“The goal (of Robinhood) is to make the process of a trade as simple as hailing an Uber or posting a picture on Instagram,” said co-founder Vlad Tenev. Along with going mobile-first, Robinhood hopes to set themselves apart by not charging fees for trades. Robinhood recently raised an additional $13 million — for a total of $16 million — led by Index Ventures. Also in the round: financially focused Ribbit Capital, Howard Lindzon of StockTwits, Box CEO Aaron Levie, Path CEO Dave Morin, Jared Leto, Snoop Dogg and Nas.
--->I love seeing Snoop and Nas making fintech venture investments.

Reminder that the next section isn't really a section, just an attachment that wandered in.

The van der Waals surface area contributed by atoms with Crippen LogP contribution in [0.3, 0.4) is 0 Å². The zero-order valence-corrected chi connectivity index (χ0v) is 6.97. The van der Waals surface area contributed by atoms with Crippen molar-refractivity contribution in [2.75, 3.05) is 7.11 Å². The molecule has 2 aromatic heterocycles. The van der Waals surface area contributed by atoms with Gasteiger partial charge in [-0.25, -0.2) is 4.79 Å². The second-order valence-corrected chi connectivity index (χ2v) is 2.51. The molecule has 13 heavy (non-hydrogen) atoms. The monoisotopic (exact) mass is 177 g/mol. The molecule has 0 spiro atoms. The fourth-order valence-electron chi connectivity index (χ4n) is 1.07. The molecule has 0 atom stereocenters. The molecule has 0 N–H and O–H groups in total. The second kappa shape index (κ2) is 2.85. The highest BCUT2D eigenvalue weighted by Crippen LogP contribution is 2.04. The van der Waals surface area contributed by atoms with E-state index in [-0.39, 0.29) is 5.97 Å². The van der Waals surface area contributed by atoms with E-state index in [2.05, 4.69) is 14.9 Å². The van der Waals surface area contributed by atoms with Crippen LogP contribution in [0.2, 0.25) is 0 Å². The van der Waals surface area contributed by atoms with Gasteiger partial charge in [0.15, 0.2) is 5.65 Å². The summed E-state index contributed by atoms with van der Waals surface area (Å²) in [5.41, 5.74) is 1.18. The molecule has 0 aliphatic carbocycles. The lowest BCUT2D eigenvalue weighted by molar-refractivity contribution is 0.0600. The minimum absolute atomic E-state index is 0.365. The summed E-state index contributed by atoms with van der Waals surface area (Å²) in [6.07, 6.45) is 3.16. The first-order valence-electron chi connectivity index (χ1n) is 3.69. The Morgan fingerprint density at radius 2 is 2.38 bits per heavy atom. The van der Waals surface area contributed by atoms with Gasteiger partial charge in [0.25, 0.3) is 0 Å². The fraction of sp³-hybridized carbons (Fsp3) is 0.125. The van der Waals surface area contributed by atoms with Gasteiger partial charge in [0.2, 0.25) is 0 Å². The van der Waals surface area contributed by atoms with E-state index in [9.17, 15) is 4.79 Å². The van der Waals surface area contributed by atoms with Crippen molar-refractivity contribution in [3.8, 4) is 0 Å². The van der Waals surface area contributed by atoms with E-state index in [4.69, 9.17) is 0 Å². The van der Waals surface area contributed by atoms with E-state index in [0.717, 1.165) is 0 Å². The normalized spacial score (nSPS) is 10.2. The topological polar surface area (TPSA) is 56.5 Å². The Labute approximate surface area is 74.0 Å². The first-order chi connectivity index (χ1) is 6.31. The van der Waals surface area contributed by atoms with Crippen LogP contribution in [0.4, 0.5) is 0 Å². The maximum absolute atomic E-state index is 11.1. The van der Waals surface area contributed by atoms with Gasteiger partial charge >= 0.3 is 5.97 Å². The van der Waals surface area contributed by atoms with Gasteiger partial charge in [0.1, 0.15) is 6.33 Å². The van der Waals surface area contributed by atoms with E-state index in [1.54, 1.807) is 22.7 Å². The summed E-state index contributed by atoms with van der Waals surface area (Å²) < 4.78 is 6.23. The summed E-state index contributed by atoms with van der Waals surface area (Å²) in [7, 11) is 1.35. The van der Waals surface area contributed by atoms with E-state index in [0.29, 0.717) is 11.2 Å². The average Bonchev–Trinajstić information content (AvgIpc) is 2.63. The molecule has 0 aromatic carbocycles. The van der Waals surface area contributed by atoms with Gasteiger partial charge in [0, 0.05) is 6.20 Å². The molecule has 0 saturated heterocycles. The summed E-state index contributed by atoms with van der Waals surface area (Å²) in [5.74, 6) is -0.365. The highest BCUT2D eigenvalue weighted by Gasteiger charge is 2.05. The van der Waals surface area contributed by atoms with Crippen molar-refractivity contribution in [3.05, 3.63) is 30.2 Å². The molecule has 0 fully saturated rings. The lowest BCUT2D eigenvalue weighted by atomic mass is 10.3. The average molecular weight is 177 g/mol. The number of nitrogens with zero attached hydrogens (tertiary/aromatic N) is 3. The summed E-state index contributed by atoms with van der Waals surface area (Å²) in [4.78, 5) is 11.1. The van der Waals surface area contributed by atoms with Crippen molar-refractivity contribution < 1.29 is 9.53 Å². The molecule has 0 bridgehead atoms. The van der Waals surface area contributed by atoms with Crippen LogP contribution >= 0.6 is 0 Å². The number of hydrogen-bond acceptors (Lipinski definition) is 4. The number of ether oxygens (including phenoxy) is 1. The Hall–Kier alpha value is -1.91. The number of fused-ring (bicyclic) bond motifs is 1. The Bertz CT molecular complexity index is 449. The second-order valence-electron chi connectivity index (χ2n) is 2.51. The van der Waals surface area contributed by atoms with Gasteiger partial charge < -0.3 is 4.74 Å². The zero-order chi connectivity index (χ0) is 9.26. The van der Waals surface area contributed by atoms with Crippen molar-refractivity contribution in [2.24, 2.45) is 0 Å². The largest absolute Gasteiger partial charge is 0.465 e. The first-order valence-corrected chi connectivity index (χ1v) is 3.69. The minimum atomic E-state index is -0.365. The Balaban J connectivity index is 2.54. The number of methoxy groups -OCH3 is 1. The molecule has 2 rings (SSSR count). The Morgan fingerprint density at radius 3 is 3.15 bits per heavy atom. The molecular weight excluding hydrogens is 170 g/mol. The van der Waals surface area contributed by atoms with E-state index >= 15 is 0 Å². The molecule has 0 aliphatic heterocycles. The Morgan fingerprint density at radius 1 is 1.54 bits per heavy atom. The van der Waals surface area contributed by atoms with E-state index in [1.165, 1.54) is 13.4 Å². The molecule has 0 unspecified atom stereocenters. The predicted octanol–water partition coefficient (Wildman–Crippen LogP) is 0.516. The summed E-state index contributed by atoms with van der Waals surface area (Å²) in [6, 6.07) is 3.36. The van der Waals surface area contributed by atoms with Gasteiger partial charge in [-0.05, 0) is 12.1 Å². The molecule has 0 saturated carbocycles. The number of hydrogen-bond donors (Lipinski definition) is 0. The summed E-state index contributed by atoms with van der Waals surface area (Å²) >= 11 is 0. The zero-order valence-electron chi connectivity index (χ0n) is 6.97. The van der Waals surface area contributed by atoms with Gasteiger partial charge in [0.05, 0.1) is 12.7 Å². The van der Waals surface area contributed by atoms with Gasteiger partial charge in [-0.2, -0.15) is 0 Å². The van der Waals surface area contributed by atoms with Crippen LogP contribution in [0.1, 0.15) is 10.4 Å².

Standing in line for coffee may seem like an awkward time to trade stocks. But for the makers of the new app Robinhood, those casual moments are exactly when they want to reach a new generation of potential investors who might otherwise feel the markets are closed to them. Vlad Tenev and Baiju Bhatt, as many startup founders do, met at Stanford, and both spent time in the financial services industry before joining up to figure out what a stock brokerage built exclusively for mobile devices would look like. The issue, they say, isn’t just convenience: it’s access. “The fact that a lot of people, especially younger folks, are not investing in the stock market is something we really think needs addressing,” Bhatt says. The pair pitch Robinhood as a 21st-century alternative to traditional, stuffy brokerage firms that still rely on (gasp!) websites for their version of electronic trading. Trading stocks, Tenev says, should be as easy as summoning a ride on Uber or posting a picture to Instagram. Along with going mobile-first, the main way Tenev and Bhatt hope to set themselves apart is by not charging fees for trades.